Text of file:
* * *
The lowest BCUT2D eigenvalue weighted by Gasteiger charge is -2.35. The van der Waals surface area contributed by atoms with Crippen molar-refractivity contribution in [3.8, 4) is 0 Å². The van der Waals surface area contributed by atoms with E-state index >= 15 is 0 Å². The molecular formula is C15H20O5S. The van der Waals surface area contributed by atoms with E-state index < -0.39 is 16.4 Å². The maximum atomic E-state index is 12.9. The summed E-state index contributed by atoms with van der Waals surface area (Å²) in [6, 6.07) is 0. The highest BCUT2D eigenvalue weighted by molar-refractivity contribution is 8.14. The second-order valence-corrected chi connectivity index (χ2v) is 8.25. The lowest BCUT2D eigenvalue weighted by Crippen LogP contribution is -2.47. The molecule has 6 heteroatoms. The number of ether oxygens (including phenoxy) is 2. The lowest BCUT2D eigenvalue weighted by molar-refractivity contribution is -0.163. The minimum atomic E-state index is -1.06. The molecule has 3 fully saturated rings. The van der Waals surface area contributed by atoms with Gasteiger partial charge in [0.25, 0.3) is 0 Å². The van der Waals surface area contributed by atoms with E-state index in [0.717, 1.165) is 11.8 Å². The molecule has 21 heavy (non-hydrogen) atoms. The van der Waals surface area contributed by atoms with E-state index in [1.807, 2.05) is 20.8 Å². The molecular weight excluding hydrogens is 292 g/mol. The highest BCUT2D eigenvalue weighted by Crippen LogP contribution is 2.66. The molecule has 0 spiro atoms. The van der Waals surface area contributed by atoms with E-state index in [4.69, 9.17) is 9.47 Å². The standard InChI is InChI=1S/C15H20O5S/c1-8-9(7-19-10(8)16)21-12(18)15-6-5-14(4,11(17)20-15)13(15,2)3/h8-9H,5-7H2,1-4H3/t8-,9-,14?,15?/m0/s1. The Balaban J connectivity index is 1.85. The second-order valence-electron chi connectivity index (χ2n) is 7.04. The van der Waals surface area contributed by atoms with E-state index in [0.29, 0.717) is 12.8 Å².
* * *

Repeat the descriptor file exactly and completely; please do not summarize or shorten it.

The lowest BCUT2D eigenvalue weighted by Gasteiger charge is -2.35. The van der Waals surface area contributed by atoms with Crippen molar-refractivity contribution in [3.8, 4) is 0 Å². The van der Waals surface area contributed by atoms with E-state index >= 15 is 0 Å². The molecular formula is C15H20O5S. The van der Waals surface area contributed by atoms with E-state index < -0.39 is 16.4 Å². The maximum atomic E-state index is 12.9. The summed E-state index contributed by atoms with van der Waals surface area (Å²) in [6, 6.07) is 0. The highest BCUT2D eigenvalue weighted by molar-refractivity contribution is 8.14. The second-order valence-corrected chi connectivity index (χ2v) is 8.25. The lowest BCUT2D eigenvalue weighted by Crippen LogP contribution is -2.47. The molecule has 6 heteroatoms. The number of ether oxygens (including phenoxy) is 2. The lowest BCUT2D eigenvalue weighted by molar-refractivity contribution is -0.163. The minimum atomic E-state index is -1.06. The molecule has 3 fully saturated rings. The van der Waals surface area contributed by atoms with Gasteiger partial charge in [0.25, 0.3) is 0 Å². The van der Waals surface area contributed by atoms with E-state index in [0.717, 1.165) is 11.8 Å². The molecule has 21 heavy (non-hydrogen) atoms. The van der Waals surface area contributed by atoms with E-state index in [1.807, 2.05) is 20.8 Å². The molecular weight excluding hydrogens is 292 g/mol. The highest BCUT2D eigenvalue weighted by Crippen LogP contribution is 2.66. The molecule has 0 spiro atoms. The van der Waals surface area contributed by atoms with E-state index in [4.69, 9.17) is 9.47 Å². The standard InChI is InChI=1S/C15H20O5S/c1-8-9(7-19-10(8)16)21-12(18)15-6-5-14(4,11(17)20-15)13(15,2)3/h8-9H,5-7H2,1-4H3/t8-,9-,14?,15?/m0/s1. The Balaban J connectivity index is 1.85. The second-order valence-electron chi connectivity index (χ2n) is 7.04. The van der Waals surface area contributed by atoms with E-state index in [0.29, 0.717) is 12.8 Å².